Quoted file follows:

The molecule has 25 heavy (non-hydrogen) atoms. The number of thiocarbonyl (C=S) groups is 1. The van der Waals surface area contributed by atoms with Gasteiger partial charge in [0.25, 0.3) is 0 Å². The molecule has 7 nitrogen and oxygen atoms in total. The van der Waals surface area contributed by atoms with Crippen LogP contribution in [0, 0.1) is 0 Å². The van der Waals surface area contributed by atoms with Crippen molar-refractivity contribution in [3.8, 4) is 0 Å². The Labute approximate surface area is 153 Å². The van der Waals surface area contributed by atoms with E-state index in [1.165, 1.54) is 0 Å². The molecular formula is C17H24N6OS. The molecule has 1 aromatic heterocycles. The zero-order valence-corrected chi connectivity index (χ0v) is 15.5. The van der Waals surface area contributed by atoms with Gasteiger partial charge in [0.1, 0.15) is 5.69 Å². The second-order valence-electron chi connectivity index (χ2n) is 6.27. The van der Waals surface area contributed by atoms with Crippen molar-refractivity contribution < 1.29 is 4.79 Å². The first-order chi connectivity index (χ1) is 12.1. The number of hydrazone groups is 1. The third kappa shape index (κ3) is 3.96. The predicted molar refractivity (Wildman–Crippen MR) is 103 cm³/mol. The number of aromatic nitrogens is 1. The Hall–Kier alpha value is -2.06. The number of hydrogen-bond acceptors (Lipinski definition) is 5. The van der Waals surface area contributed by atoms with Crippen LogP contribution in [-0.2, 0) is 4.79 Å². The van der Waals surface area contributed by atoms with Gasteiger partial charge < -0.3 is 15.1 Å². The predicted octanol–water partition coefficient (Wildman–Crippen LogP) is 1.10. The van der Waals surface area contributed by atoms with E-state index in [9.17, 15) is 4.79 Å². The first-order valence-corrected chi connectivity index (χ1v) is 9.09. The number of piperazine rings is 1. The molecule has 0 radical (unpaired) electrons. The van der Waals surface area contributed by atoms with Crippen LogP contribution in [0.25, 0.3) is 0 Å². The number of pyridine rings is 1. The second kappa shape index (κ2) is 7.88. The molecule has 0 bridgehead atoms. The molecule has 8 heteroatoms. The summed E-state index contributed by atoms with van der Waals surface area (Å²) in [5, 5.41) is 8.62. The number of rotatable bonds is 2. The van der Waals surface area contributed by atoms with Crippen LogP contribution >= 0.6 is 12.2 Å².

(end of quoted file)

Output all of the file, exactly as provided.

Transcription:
The molecule has 25 heavy (non-hydrogen) atoms. The number of thiocarbonyl (C=S) groups is 1. The van der Waals surface area contributed by atoms with Gasteiger partial charge in [0.25, 0.3) is 0 Å². The molecule has 7 nitrogen and oxygen atoms in total. The van der Waals surface area contributed by atoms with Crippen LogP contribution in [0, 0.1) is 0 Å². The van der Waals surface area contributed by atoms with Crippen molar-refractivity contribution in [3.8, 4) is 0 Å². The Labute approximate surface area is 153 Å². The van der Waals surface area contributed by atoms with E-state index in [1.165, 1.54) is 0 Å². The molecular formula is C17H24N6OS. The molecule has 1 aromatic heterocycles. The zero-order valence-corrected chi connectivity index (χ0v) is 15.5. The van der Waals surface area contributed by atoms with Gasteiger partial charge in [0.1, 0.15) is 5.69 Å². The second-order valence-electron chi connectivity index (χ2n) is 6.27. The van der Waals surface area contributed by atoms with Crippen molar-refractivity contribution < 1.29 is 4.79 Å². The first-order chi connectivity index (χ1) is 12.1. The number of hydrazone groups is 1. The third kappa shape index (κ3) is 3.96. The predicted molar refractivity (Wildman–Crippen MR) is 103 cm³/mol. The number of aromatic nitrogens is 1. The Hall–Kier alpha value is -2.06. The number of hydrogen-bond acceptors (Lipinski definition) is 5. The van der Waals surface area contributed by atoms with Crippen LogP contribution in [-0.2, 0) is 4.79 Å². The van der Waals surface area contributed by atoms with Gasteiger partial charge < -0.3 is 15.1 Å². The predicted octanol–water partition coefficient (Wildman–Crippen LogP) is 1.10. The van der Waals surface area contributed by atoms with E-state index in [9.17, 15) is 4.79 Å². The first-order valence-corrected chi connectivity index (χ1v) is 9.09. The number of piperazine rings is 1. The molecule has 0 radical (unpaired) electrons. The van der Waals surface area contributed by atoms with Crippen LogP contribution in [0.25, 0.3) is 0 Å². The number of pyridine rings is 1. The second kappa shape index (κ2) is 7.88. The molecule has 0 bridgehead atoms. The molecule has 8 heteroatoms. The summed E-state index contributed by atoms with van der Waals surface area (Å²) in [5, 5.41) is 8.62. The number of rotatable bonds is 2. The van der Waals surface area contributed by atoms with Crippen LogP contribution >= 0.6 is 12.2 Å².